For companies and individuals alike, writing a high quality blog post brings many great benefits. It aids brand awareness and reputation, drives traffic and / or business and improves SEO. All good.
Promoting that blog post to as many people as possible via social media boosts those benefits further but it’s surprising how often people just post up the link and expect that to be enough, regardless of platform.
Worse, a lot of people link all their social accounts together so they auto-publish. This often ends up producing really ugly results that no-one is going to want to click through and it’s a real bugbear of mine.
Each social network, from Facebook through Twitter to Google+ and the rest, give you many different ways to publicise your written work. By ignoring them, you’re significantly reducing the chances of your high quality content achieving what it should.
With that in mind, here’s a few ideas to make the most of both our content and your social presence.
Facebook has that handy little feature where you post a link into the Status Update field and it goes off, finds the content and tries it’s best to show it in a nice way, with the title and image. Unfortunately not many blogs are optimised for this and the results look terrible. Not only that, it doesn’t take advantage of the brilliant new way Facebook handles images.
Try this instead. Using the image you’ve no doubt added to your blog post, add a photo to Facebook, write a brief, descriptive intro to the post in the Status field (a quote from the post works really well) and include the link there. Your image will show up huge in the Newsfeeds of your followers, catching the eye and enticing them to click through to your blog post in much greater numbers than a simple link and thumbnail.
The restrictive nature of Twitter and the fact that your image is not guaranteed to show up in your followers’ Twitter feeds (especially if they use a third party app like Tweetdeck) means that, in most cases, you won’t be able to include a quote from your fantastic blog post or include an image in your Tweet with as much effect as it would have on Facebook.
Not to mention the fact that you’re limited to 140 characters INCLUDING the link to the blog post and an image. So you’re going to have to be creative! Which is where hash tags come in.
Do your research into what’s trending, what tags people use in the same area as the blog post you’re trying to promote and make best use of them. Two or at most three will do, putting your Tweet in front of the largest possible audience. Now build your Tweet with that 140 character limit in mind.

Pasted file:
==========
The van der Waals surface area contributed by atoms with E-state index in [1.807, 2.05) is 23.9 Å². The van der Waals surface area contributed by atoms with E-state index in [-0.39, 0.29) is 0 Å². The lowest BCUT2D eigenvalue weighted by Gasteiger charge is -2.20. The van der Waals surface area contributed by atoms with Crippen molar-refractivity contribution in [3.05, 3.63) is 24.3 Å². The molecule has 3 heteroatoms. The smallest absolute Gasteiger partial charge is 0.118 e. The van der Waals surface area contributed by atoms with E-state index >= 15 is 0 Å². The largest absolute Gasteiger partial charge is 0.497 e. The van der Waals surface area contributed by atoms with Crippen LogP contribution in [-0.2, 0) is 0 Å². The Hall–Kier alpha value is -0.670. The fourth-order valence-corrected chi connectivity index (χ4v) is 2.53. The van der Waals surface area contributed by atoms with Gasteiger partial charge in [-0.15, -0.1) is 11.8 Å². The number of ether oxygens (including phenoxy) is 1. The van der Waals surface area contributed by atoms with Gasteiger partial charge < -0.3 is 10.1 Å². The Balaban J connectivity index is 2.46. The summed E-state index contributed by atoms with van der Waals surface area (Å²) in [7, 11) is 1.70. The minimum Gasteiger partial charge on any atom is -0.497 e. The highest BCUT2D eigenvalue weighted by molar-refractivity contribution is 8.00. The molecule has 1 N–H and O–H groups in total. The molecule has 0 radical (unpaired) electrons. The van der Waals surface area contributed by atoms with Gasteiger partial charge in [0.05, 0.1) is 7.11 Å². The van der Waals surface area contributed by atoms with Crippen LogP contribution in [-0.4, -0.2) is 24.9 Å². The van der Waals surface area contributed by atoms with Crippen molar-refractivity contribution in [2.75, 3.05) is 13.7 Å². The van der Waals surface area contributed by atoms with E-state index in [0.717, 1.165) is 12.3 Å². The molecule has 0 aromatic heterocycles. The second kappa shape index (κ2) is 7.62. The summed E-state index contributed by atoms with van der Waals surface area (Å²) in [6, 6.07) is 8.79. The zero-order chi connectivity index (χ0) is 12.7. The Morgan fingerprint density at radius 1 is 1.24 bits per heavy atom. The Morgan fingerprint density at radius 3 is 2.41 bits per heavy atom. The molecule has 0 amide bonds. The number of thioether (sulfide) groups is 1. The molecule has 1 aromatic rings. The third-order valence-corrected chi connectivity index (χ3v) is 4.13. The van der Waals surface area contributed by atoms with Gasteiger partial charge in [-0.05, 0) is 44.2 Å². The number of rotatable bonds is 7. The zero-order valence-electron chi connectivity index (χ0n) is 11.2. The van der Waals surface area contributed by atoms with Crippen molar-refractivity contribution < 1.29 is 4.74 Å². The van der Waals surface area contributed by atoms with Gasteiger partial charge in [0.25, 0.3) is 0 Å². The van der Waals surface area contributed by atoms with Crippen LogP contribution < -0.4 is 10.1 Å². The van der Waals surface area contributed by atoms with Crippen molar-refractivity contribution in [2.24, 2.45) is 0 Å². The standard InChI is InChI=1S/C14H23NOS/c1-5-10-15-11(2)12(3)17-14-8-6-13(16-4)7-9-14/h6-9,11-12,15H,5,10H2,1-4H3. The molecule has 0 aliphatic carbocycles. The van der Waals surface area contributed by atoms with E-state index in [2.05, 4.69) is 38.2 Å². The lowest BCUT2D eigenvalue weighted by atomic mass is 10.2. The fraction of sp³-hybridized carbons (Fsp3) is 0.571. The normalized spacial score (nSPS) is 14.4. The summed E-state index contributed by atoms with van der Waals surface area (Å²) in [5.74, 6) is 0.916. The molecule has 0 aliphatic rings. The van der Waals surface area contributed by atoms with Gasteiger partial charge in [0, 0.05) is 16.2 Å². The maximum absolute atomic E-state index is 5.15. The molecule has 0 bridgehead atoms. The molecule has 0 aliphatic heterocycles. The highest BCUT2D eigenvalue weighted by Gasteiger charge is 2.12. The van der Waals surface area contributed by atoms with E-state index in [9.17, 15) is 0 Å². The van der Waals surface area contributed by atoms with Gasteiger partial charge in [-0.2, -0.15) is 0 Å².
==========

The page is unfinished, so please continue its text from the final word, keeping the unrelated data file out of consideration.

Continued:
You’ll need space for your hash tag(s), your link and an intriguing bit of text. That could be the title of the blog post, or you might want to make it a bit more interesting, eliciting that click. And if you can, leave 10-15 characters to allow for edited retweets.
Blog post promotion on Twitter does require some serious thought when constructing your Tweet, but it will be worth it when you start seeing retweets all over the place and, more importantly, a significant jump in traffic to your blog.
Google+ combines the best of Facebook and Twitter – big images, space for text content AND hash tag usage.
Lead with an image rather than a link, include a quote or snappy, descriptive intro to the blog post, add the link into the status update with a call to action, just as you would on Facebook. And as you would on Twitter, research trending and relevant hash tags and include those at the end of your update.
In terms of promoting blog posts, Google+ is the best tool around…except for one thing. The audience on Google+ is much, much smaller than that of Facebook or even Twitter. Google might tell you it has 100 million active users but you’ll find the reality much different. That said, those who are active are likely to be the cream of your target audience, so it is worth using.
Other Promotional Tools
There are a lot of other tools out there to help you promote your blog posts. Take a look at scoop.it, Paperblog and Paper.li. Consider using Instagram, Tumblr, Pinterest and the other so-called niche social networks too.
Just remember to really look at how they display the content added to it and make best use of it, especially where images are concerned. Remember the title of this post? A picture really IS worth a thousand words.